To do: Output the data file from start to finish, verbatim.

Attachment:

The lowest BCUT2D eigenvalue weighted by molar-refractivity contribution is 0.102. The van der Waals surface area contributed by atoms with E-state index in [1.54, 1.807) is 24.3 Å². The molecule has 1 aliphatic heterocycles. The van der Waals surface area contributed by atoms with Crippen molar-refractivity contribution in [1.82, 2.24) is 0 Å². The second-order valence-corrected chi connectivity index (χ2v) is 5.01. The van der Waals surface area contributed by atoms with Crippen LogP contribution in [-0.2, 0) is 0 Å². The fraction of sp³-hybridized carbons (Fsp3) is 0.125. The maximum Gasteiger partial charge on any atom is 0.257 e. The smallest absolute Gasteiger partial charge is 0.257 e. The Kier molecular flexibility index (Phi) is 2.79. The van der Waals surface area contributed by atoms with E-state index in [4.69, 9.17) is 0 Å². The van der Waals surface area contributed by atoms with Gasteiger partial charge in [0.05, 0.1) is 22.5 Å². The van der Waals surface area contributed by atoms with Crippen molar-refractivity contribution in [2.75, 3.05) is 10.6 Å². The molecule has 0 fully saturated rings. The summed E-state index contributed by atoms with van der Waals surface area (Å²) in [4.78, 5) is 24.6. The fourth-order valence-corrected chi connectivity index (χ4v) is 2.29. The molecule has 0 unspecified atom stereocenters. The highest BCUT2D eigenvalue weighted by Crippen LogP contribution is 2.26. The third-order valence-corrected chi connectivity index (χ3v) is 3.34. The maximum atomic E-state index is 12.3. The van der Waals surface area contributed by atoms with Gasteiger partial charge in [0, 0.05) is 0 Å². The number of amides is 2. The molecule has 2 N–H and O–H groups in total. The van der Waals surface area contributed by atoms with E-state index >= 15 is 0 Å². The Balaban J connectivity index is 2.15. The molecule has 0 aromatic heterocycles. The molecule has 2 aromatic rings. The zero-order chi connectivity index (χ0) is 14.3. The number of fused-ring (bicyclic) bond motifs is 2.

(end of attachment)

The lowest BCUT2D eigenvalue weighted by molar-refractivity contribution is 0.102. The van der Waals surface area contributed by atoms with E-state index in [1.54, 1.807) is 24.3 Å². The molecule has 1 aliphatic heterocycles. The van der Waals surface area contributed by atoms with Crippen molar-refractivity contribution in [1.82, 2.24) is 0 Å². The second-order valence-corrected chi connectivity index (χ2v) is 5.01. The van der Waals surface area contributed by atoms with Crippen LogP contribution in [-0.2, 0) is 0 Å². The fraction of sp³-hybridized carbons (Fsp3) is 0.125. The maximum Gasteiger partial charge on any atom is 0.257 e. The smallest absolute Gasteiger partial charge is 0.257 e. The Kier molecular flexibility index (Phi) is 2.79. The van der Waals surface area contributed by atoms with E-state index in [4.69, 9.17) is 0 Å². The van der Waals surface area contributed by atoms with Gasteiger partial charge in [0.05, 0.1) is 22.5 Å². The van der Waals surface area contributed by atoms with Crippen molar-refractivity contribution in [2.75, 3.05) is 10.6 Å². The molecule has 0 fully saturated rings. The summed E-state index contributed by atoms with van der Waals surface area (Å²) in [4.78, 5) is 24.6. The fourth-order valence-corrected chi connectivity index (χ4v) is 2.29. The molecule has 0 unspecified atom stereocenters. The highest BCUT2D eigenvalue weighted by Crippen LogP contribution is 2.26. The third-order valence-corrected chi connectivity index (χ3v) is 3.34. The maximum atomic E-state index is 12.3. The van der Waals surface area contributed by atoms with Gasteiger partial charge in [0, 0.05) is 0 Å². The number of amides is 2. The molecule has 2 N–H and O–H groups in total. The van der Waals surface area contributed by atoms with E-state index >= 15 is 0 Å². The Balaban J connectivity index is 2.15. The molecule has 0 aromatic heterocycles. The molecule has 2 aromatic rings. The zero-order chi connectivity index (χ0) is 14.3. The number of fused-ring (bicyclic) bond motifs is 2.